BY KRISTI FISH | MIRROR REPORTER — Holiday memories are as unique as each individual they belong to. Whether it’s the smell of mincemeat, picking out new holiday dresses and shoes, the taste of a Waldorf salad or even an extra-large wheel of cheese, the pull of holiday traditions is strong.
At Kingston Residence in Perrysburg, it’s important to the residents and the staff that everyone maintain what traditions they can and embrace new ones when they need to.
Theresa Ellis, a Kingston resident, is the youngest of seven kids. Her father died when she was a few months old, so her mother cared for all seven children, baking to make ends meet.
While baked goods were a familiar sight throughout her entire childhood, she remembers it was the holidays that called for every kind of pie to line the counters.
“My favorite thing was baking all the pies, getting them ready,” Theresa said. “My mother had seven children, so we had to have a lot of pie … she made pumpkin, she made lemon, she made apple. When she did all of this, I couldn’t tell you, because I don’t think the woman ever slept. We had a big counter in the kitchen and when she was done, she’d have all these pies lined up.”
The only pie her family didn’t have was mincemeat. Her family didn’t care for that.
Kingston resident John Searle, though, thought hard about his childhood Thanks-giving memories and the one that came to mind was, of course, the smell of mincemeat.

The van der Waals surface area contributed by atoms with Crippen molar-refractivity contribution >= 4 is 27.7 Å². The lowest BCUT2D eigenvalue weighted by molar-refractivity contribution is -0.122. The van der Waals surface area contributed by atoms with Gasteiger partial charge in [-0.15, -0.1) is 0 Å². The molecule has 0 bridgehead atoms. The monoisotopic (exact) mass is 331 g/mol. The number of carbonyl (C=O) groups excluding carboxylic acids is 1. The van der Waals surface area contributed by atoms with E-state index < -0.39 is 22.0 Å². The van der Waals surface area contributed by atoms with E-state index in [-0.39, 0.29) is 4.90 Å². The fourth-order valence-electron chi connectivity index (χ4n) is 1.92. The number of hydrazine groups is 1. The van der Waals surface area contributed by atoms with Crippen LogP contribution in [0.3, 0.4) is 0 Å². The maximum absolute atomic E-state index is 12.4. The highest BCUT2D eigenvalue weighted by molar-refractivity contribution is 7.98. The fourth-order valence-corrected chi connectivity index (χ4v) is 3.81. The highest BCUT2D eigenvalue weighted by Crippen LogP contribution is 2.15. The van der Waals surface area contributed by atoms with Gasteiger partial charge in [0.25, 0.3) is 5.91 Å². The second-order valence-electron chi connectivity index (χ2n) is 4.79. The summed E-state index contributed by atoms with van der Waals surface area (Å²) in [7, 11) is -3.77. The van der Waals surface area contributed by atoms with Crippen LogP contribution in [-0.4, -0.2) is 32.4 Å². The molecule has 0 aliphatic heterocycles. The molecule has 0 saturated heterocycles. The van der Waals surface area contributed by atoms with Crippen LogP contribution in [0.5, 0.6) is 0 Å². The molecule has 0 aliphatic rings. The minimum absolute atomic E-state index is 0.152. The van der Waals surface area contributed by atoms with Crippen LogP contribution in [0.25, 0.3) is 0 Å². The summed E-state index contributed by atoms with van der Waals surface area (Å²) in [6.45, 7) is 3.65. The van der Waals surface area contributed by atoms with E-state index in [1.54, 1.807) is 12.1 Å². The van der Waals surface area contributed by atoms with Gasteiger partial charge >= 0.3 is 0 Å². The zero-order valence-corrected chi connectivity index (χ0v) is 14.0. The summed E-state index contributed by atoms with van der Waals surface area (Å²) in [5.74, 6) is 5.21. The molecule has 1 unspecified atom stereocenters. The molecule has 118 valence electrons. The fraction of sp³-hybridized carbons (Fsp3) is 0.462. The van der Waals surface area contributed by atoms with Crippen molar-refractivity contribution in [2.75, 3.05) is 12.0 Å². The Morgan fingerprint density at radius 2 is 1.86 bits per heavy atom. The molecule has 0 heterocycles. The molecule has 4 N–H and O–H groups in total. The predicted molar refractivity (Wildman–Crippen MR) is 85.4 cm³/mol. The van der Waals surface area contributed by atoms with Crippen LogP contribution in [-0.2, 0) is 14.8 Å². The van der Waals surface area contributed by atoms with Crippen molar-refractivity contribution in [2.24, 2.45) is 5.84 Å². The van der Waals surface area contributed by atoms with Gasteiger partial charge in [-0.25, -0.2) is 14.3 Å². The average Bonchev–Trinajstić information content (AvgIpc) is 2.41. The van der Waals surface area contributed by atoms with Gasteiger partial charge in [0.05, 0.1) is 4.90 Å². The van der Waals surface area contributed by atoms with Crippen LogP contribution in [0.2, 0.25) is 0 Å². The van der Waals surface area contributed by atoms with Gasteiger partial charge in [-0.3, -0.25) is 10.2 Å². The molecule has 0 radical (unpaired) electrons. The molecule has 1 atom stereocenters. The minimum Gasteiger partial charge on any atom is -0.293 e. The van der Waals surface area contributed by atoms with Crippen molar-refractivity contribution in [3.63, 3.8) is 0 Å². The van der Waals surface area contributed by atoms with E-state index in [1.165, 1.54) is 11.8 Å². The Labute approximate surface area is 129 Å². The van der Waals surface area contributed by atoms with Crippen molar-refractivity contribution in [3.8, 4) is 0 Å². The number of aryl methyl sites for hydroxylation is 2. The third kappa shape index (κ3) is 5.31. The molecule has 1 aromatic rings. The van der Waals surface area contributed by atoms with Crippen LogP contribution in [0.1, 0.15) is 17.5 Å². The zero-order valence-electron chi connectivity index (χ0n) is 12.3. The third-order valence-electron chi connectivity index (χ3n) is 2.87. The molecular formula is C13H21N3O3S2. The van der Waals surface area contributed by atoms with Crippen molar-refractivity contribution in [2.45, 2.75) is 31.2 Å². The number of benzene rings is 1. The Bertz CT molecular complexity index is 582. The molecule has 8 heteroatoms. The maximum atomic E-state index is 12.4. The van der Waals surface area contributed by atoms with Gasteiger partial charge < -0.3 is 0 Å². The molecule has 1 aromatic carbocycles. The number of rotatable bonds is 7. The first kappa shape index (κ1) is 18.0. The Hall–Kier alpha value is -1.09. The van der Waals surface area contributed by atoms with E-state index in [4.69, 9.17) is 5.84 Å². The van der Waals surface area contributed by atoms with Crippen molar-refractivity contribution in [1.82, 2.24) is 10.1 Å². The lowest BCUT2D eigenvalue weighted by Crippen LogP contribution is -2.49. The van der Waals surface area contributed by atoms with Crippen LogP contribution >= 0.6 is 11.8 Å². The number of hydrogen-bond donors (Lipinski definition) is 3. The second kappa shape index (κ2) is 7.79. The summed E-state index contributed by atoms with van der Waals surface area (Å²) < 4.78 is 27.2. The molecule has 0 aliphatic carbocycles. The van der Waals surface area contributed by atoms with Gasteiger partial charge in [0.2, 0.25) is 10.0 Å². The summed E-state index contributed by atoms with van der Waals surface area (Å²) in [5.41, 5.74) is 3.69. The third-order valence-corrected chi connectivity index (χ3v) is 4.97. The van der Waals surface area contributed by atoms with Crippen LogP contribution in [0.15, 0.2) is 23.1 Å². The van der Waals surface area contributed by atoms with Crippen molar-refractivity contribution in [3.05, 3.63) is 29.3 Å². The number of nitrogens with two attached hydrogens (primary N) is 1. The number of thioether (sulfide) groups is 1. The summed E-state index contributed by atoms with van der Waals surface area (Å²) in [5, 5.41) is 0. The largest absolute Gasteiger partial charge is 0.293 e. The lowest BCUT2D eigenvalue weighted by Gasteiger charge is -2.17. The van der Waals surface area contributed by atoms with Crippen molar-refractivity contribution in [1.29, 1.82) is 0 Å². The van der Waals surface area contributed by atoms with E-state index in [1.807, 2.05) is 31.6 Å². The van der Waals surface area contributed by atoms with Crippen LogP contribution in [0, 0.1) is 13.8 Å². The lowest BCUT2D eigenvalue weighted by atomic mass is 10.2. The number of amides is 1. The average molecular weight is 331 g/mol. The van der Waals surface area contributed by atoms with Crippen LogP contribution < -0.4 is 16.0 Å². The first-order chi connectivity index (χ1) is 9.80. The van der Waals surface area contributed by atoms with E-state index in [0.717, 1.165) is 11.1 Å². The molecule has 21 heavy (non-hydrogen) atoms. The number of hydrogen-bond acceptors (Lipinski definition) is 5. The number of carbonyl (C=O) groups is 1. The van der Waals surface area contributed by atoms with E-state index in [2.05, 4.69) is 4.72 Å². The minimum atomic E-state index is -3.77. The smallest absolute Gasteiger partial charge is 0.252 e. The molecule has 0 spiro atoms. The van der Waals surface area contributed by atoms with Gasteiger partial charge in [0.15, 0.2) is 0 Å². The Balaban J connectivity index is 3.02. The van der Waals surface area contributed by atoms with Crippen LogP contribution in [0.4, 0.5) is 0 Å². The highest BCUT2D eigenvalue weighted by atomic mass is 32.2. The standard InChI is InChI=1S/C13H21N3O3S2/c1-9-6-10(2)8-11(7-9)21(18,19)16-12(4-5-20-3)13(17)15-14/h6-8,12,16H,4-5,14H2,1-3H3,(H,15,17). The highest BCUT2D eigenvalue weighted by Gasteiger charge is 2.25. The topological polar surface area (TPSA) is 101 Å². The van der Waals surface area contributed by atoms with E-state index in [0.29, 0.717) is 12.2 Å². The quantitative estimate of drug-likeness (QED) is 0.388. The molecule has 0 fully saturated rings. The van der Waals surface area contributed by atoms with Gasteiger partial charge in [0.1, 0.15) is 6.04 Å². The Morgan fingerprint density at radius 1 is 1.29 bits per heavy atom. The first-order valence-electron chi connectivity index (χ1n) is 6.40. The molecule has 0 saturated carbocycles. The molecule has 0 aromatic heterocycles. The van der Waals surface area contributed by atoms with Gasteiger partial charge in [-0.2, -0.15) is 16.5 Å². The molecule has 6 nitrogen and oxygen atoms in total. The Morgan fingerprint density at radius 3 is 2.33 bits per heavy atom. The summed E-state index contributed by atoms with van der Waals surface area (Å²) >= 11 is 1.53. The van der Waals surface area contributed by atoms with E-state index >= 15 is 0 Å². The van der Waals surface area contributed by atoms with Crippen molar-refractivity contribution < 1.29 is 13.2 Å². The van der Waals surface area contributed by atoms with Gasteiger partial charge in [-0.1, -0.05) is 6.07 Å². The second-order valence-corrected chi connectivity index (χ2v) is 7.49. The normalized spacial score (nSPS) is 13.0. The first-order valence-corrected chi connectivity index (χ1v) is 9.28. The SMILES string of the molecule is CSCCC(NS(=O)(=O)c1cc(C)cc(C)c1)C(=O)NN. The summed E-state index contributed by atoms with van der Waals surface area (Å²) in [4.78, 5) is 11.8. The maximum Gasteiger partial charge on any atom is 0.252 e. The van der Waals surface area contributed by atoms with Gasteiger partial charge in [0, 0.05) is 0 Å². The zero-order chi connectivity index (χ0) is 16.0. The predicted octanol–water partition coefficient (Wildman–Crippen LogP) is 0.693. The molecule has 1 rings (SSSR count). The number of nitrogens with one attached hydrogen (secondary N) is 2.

“I grew up in Shelby, down by Mansfield, and our church I think at Thanksgiving time, the women always made homemade mincemeat. Oh, the church smelled like mincemeat. They did it all in the church kitchen and sold it by the quart jar,” John said.
His memories of Thanks-giving, he said, are typically of a coon lodge, where his wife, Jan, and her family would meet. The weather was a big factor in their plans for the holiday, too.
“Some Thanksgivings were warm. Some, we had 6 inches of snow on the ground. Sometimes, the guys were outside playing football in short sleeves, sometimes they were bundled up and stayed inside. But, oh, it was a big family day,” John said.
Thanksgiving memories with his wife and four sons are what stick out to John. For Kingston resident Carl Saylor, it’s the memories with his wife, Barb, and four daughters that come forth when he thinks of Thanksgiving.
“I had a family of four daughters and the thing I remember about it is making sure they all had new dresses and were all dressed up for Thanksgiving,” Carl said.
Getting dressed up was a big deal, he said. His daughters needed new dresses and sometimes hats and coats, depending on the weather.
Everybody used to dress up for the holidays, Theresa said. She doesn’t remember anybody wearing jeans to a holiday gathering, and her family, she recalled, had plenty of holiday gatherings.
Her family would come together at her home, her siblings returning from wherever they were living, and they would say grace before the meal, and when the meal was over, they’d sit together for a while before eating their dessert later in the day.